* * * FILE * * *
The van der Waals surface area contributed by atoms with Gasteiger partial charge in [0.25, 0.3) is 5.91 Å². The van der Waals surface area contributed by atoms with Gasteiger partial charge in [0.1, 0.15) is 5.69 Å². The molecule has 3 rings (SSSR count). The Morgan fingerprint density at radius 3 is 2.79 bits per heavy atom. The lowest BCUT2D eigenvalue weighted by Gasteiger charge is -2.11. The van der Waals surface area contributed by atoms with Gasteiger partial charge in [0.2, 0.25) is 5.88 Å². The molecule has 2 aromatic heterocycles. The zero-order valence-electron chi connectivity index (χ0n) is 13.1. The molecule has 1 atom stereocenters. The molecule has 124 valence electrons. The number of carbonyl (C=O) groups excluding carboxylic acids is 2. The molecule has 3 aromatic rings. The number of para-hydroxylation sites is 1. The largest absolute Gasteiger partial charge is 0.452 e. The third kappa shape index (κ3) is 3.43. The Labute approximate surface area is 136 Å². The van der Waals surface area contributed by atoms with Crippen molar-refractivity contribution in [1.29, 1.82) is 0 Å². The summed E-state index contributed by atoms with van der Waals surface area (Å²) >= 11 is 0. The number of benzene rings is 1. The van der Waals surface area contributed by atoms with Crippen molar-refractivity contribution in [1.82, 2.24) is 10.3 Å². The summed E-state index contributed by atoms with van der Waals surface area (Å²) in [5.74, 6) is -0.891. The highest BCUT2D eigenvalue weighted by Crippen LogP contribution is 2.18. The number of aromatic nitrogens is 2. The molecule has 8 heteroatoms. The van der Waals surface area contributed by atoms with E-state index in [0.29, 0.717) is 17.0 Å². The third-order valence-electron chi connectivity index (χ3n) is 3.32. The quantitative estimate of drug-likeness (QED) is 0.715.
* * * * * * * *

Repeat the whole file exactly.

The van der Waals surface area contributed by atoms with Gasteiger partial charge in [0.25, 0.3) is 5.91 Å². The van der Waals surface area contributed by atoms with Gasteiger partial charge in [0.1, 0.15) is 5.69 Å². The molecule has 3 rings (SSSR count). The Morgan fingerprint density at radius 3 is 2.79 bits per heavy atom. The lowest BCUT2D eigenvalue weighted by Gasteiger charge is -2.11. The van der Waals surface area contributed by atoms with Gasteiger partial charge in [0.2, 0.25) is 5.88 Å². The molecule has 2 aromatic heterocycles. The zero-order valence-electron chi connectivity index (χ0n) is 13.1. The molecule has 1 atom stereocenters. The molecule has 124 valence electrons. The number of carbonyl (C=O) groups excluding carboxylic acids is 2. The molecule has 3 aromatic rings. The number of para-hydroxylation sites is 1. The largest absolute Gasteiger partial charge is 0.452 e. The third kappa shape index (κ3) is 3.43. The Labute approximate surface area is 136 Å². The van der Waals surface area contributed by atoms with Crippen molar-refractivity contribution in [1.29, 1.82) is 0 Å². The summed E-state index contributed by atoms with van der Waals surface area (Å²) >= 11 is 0. The number of benzene rings is 1. The van der Waals surface area contributed by atoms with Crippen molar-refractivity contribution in [1.82, 2.24) is 10.3 Å². The summed E-state index contributed by atoms with van der Waals surface area (Å²) in [5.74, 6) is -0.891. The highest BCUT2D eigenvalue weighted by Crippen LogP contribution is 2.18. The number of aromatic nitrogens is 2. The molecule has 8 heteroatoms. The van der Waals surface area contributed by atoms with E-state index in [0.29, 0.717) is 17.0 Å². The third-order valence-electron chi connectivity index (χ3n) is 3.32. The quantitative estimate of drug-likeness (QED) is 0.715.